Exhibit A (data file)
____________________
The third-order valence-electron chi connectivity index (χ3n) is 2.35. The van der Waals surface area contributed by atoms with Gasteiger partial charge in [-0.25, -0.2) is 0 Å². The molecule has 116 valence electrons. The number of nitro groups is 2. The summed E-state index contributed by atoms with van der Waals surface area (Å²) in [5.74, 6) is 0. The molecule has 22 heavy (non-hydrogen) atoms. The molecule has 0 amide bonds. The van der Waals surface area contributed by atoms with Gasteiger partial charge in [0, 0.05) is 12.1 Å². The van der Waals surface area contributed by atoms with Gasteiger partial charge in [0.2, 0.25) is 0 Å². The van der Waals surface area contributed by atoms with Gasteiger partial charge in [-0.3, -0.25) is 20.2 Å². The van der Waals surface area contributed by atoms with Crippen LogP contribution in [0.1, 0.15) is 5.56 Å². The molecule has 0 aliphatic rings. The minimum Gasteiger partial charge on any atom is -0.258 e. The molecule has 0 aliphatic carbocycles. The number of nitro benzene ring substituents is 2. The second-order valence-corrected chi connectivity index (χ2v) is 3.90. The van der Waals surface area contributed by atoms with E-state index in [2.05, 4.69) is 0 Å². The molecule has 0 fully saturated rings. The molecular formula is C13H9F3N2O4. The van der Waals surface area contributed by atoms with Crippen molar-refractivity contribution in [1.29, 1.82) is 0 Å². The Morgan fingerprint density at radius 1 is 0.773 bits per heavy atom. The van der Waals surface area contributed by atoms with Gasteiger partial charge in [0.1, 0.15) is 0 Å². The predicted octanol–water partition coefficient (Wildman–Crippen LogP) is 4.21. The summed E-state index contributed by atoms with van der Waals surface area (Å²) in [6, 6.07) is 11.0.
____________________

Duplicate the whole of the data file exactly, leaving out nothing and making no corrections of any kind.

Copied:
The third-order valence-electron chi connectivity index (χ3n) is 2.35. The van der Waals surface area contributed by atoms with Gasteiger partial charge in [-0.25, -0.2) is 0 Å². The molecule has 116 valence electrons. The number of nitro groups is 2. The summed E-state index contributed by atoms with van der Waals surface area (Å²) in [5.74, 6) is 0. The molecule has 22 heavy (non-hydrogen) atoms. The molecule has 0 amide bonds. The van der Waals surface area contributed by atoms with Gasteiger partial charge in [0, 0.05) is 12.1 Å². The van der Waals surface area contributed by atoms with Gasteiger partial charge in [0.2, 0.25) is 0 Å². The van der Waals surface area contributed by atoms with Gasteiger partial charge in [-0.3, -0.25) is 20.2 Å². The van der Waals surface area contributed by atoms with Crippen LogP contribution in [0.1, 0.15) is 5.56 Å². The molecule has 0 aliphatic rings. The minimum Gasteiger partial charge on any atom is -0.258 e. The molecule has 0 aliphatic carbocycles. The number of nitro benzene ring substituents is 2. The second-order valence-corrected chi connectivity index (χ2v) is 3.90. The van der Waals surface area contributed by atoms with E-state index in [2.05, 4.69) is 0 Å². The molecule has 0 fully saturated rings. The molecular formula is C13H9F3N2O4. The van der Waals surface area contributed by atoms with Crippen molar-refractivity contribution in [1.29, 1.82) is 0 Å². The Morgan fingerprint density at radius 1 is 0.773 bits per heavy atom. The van der Waals surface area contributed by atoms with Gasteiger partial charge in [0.1, 0.15) is 0 Å². The predicted octanol–water partition coefficient (Wildman–Crippen LogP) is 4.21. The summed E-state index contributed by atoms with van der Waals surface area (Å²) in [6, 6.07) is 11.0.